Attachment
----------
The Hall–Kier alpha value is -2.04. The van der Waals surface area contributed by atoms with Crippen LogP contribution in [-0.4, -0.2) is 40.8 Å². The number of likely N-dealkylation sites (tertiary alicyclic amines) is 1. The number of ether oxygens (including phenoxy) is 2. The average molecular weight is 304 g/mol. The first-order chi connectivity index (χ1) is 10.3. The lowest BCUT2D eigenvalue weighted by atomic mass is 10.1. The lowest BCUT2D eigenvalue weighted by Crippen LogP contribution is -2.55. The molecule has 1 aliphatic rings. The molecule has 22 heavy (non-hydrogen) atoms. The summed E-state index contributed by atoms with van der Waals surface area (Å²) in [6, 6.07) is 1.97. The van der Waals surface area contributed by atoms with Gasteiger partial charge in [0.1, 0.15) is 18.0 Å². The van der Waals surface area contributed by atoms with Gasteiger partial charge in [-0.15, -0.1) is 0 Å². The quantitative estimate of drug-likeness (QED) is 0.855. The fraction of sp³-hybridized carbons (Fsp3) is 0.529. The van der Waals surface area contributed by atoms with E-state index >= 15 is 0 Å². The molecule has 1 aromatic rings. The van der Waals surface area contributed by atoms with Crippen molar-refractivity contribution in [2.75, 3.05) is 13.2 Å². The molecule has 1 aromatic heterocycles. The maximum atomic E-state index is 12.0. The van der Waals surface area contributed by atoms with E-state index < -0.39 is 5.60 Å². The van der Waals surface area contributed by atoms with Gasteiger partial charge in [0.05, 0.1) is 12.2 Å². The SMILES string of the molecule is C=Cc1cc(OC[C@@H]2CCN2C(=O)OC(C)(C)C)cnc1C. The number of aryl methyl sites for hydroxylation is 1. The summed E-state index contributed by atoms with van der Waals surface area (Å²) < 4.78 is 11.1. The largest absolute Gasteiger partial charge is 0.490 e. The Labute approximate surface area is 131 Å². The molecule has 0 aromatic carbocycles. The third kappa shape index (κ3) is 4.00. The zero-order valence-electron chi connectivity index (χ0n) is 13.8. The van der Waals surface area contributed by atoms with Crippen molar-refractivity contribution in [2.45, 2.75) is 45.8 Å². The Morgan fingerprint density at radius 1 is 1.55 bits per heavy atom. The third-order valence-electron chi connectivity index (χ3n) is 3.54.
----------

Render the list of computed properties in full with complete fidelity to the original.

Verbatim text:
The Hall–Kier alpha value is -2.04. The van der Waals surface area contributed by atoms with Crippen LogP contribution in [-0.4, -0.2) is 40.8 Å². The number of likely N-dealkylation sites (tertiary alicyclic amines) is 1. The number of ether oxygens (including phenoxy) is 2. The average molecular weight is 304 g/mol. The first-order chi connectivity index (χ1) is 10.3. The lowest BCUT2D eigenvalue weighted by atomic mass is 10.1. The lowest BCUT2D eigenvalue weighted by Crippen LogP contribution is -2.55. The molecule has 1 aliphatic rings. The molecule has 22 heavy (non-hydrogen) atoms. The summed E-state index contributed by atoms with van der Waals surface area (Å²) in [6, 6.07) is 1.97. The van der Waals surface area contributed by atoms with Gasteiger partial charge in [0.1, 0.15) is 18.0 Å². The van der Waals surface area contributed by atoms with Gasteiger partial charge in [-0.15, -0.1) is 0 Å². The quantitative estimate of drug-likeness (QED) is 0.855. The fraction of sp³-hybridized carbons (Fsp3) is 0.529. The van der Waals surface area contributed by atoms with E-state index >= 15 is 0 Å². The molecule has 1 aromatic rings. The van der Waals surface area contributed by atoms with Crippen molar-refractivity contribution in [2.75, 3.05) is 13.2 Å². The molecule has 1 aromatic heterocycles. The maximum atomic E-state index is 12.0. The van der Waals surface area contributed by atoms with E-state index < -0.39 is 5.60 Å². The van der Waals surface area contributed by atoms with Gasteiger partial charge in [0.05, 0.1) is 12.2 Å². The SMILES string of the molecule is C=Cc1cc(OC[C@@H]2CCN2C(=O)OC(C)(C)C)cnc1C. The number of aryl methyl sites for hydroxylation is 1. The summed E-state index contributed by atoms with van der Waals surface area (Å²) < 4.78 is 11.1. The largest absolute Gasteiger partial charge is 0.490 e. The Labute approximate surface area is 131 Å². The molecule has 0 aromatic carbocycles. The third kappa shape index (κ3) is 4.00. The zero-order valence-electron chi connectivity index (χ0n) is 13.8. The van der Waals surface area contributed by atoms with Crippen molar-refractivity contribution in [2.45, 2.75) is 45.8 Å². The Morgan fingerprint density at radius 1 is 1.55 bits per heavy atom. The third-order valence-electron chi connectivity index (χ3n) is 3.54.